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Upper Tennessee River Roundtable Completes Stone Creek Outdoor Classroom and Community Park

before Aerial view Stone Creek with trail near end of project April 2014Upper Tennessee River Roundtable celebrated the grand opening of the Stone Creek Outdoor Classroom and Community Park in April 2014 following a nearly four-year project to transform this former coal tipple site in Pennington Gap. U.S. Fish and Wildlife Service provided funds from the Natural Resource Damages Assessment and Restoration settlement to the Roundtable to purchase the land and transfer ownership to Lee County. Funds came from a 1996 coal slurry spill in the Powell River watershed. The Roundtable secured additional funding for the project, which cost $216,125 to complete. Located along Straight Creek in the Stone Creek Community, this site once served as a transfer station where trucks delivered coal to be loaded onto rail cars.

Virginia Department of Mines, Minerals and Energy and Daniel Boone Soil and Water Conservation District led the next step to reclaim the land. This phase included removing coal loading structures, an old office building and debris as well as capping the site with two feet of soil and sowing seed. Following reclamation, U.S. Fish and Wildlife Service stabilized the stream bank to prevent further erosion from the site. DMME estimates that the project will keep about two tons of sediment a year out of Straight Creek. The Service also led the creation of a wetlands planted with native species.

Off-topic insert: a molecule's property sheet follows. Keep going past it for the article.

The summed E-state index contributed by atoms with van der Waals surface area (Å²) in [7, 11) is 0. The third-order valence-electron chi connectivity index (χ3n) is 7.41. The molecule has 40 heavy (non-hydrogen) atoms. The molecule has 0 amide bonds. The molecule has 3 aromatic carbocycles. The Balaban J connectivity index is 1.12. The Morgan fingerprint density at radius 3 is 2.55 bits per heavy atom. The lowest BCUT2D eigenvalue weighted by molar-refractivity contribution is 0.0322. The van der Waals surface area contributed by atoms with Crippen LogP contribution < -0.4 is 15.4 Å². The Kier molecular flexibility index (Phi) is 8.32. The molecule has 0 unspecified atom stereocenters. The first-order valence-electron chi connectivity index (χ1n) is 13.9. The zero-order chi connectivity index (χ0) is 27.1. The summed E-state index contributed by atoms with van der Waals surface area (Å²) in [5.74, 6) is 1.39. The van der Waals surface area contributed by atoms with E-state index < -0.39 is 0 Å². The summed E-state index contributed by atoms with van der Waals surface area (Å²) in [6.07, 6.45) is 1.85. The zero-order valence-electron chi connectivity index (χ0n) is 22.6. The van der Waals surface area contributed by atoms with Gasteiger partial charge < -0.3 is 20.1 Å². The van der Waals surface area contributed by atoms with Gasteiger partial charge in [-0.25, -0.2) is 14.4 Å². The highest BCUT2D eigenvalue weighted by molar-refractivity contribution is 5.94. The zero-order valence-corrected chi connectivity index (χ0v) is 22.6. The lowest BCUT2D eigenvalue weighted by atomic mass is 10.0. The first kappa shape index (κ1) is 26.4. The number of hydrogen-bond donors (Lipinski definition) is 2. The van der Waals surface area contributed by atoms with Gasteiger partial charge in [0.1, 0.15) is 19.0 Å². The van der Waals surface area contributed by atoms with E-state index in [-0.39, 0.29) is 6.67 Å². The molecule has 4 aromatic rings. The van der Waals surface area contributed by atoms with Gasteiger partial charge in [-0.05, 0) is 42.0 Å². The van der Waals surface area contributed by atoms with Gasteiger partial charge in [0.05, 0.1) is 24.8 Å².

The Roundtable collaborated with many volunteers and project 2014-04-24 10 49 03partners for the last phase of the project to create an outdoor classroom and park. A grant from Keep American Beautiful and Lowe’s helped create a walking trail, decorative pavers made by the community, split rail fencing around the site, benches made from recycled plastic bags, and a parking lot in front. The outdoor classroom features eight learning stations with educational signage. To complete the transformation of the site, 150 trees and 150 live tree stakes were planted.

Other funding contributors included Virginia Department of Conservation and Recreation, Virginia Department of Environmental Quality, LG&E KU Plant for the Planet, Appalachian Coal Country Team Reforestation Initiative, Tennessee Valley Authority, Lone Mountain Processing and Upper Tennessee River Roundtable. Many other in-kind donations included chestnut trees from the American Chestnut Foundation, recycled park benches from Trex ®, pizza boxes from Pizza Inn of Abingdon, housing for an AmeriCorps National Civilian Community Corps from Appalachian Service Project, and other in-kind services from Appalachian Sustainable Development, Verizon, Norfolk Southern Railroad, Old Dominion Power Co., Vaughn and Melton Consulting Engineers, Virginia Fuel Corporation and Virginia Department of Transportation.